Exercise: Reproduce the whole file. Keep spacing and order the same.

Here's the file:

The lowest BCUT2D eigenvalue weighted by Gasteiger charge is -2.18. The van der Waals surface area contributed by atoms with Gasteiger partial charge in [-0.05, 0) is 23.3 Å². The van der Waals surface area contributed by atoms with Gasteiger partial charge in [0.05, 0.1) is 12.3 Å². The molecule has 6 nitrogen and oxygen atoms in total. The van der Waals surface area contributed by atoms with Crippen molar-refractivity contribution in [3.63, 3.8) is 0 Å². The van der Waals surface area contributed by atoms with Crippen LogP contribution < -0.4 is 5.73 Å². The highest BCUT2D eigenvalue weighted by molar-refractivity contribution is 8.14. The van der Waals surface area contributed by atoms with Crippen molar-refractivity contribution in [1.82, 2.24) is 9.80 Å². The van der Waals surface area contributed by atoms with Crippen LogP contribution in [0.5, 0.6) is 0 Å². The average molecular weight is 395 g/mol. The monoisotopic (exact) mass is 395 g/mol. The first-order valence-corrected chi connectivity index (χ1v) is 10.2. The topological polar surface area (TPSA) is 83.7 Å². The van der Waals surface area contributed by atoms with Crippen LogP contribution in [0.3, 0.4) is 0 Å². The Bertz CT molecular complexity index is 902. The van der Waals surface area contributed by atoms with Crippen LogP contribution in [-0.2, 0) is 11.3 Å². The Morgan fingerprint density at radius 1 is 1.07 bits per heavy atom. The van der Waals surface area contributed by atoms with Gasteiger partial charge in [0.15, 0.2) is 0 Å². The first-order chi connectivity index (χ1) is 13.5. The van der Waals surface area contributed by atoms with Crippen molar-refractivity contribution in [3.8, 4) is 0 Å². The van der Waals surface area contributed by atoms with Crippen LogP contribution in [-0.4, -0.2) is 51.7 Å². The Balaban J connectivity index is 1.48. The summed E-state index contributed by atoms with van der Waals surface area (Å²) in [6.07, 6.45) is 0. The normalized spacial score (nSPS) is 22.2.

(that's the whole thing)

The lowest BCUT2D eigenvalue weighted by Gasteiger charge is -2.18. The van der Waals surface area contributed by atoms with Gasteiger partial charge in [-0.05, 0) is 23.3 Å². The van der Waals surface area contributed by atoms with Gasteiger partial charge in [0.05, 0.1) is 12.3 Å². The molecule has 6 nitrogen and oxygen atoms in total. The van der Waals surface area contributed by atoms with Crippen molar-refractivity contribution in [3.63, 3.8) is 0 Å². The van der Waals surface area contributed by atoms with Crippen LogP contribution < -0.4 is 5.73 Å². The highest BCUT2D eigenvalue weighted by molar-refractivity contribution is 8.14. The van der Waals surface area contributed by atoms with Crippen molar-refractivity contribution in [1.82, 2.24) is 9.80 Å². The van der Waals surface area contributed by atoms with Crippen LogP contribution in [0.5, 0.6) is 0 Å². The average molecular weight is 395 g/mol. The monoisotopic (exact) mass is 395 g/mol. The first-order valence-corrected chi connectivity index (χ1v) is 10.2. The topological polar surface area (TPSA) is 83.7 Å². The van der Waals surface area contributed by atoms with Crippen LogP contribution in [0.3, 0.4) is 0 Å². The Bertz CT molecular complexity index is 902. The van der Waals surface area contributed by atoms with Crippen LogP contribution in [-0.2, 0) is 11.3 Å². The Morgan fingerprint density at radius 1 is 1.07 bits per heavy atom. The van der Waals surface area contributed by atoms with Gasteiger partial charge in [0.15, 0.2) is 0 Å². The first-order chi connectivity index (χ1) is 13.5. The van der Waals surface area contributed by atoms with Crippen molar-refractivity contribution in [3.8, 4) is 0 Å². The van der Waals surface area contributed by atoms with Crippen LogP contribution in [-0.4, -0.2) is 51.7 Å². The Balaban J connectivity index is 1.48. The summed E-state index contributed by atoms with van der Waals surface area (Å²) in [6.07, 6.45) is 0. The normalized spacial score (nSPS) is 22.2.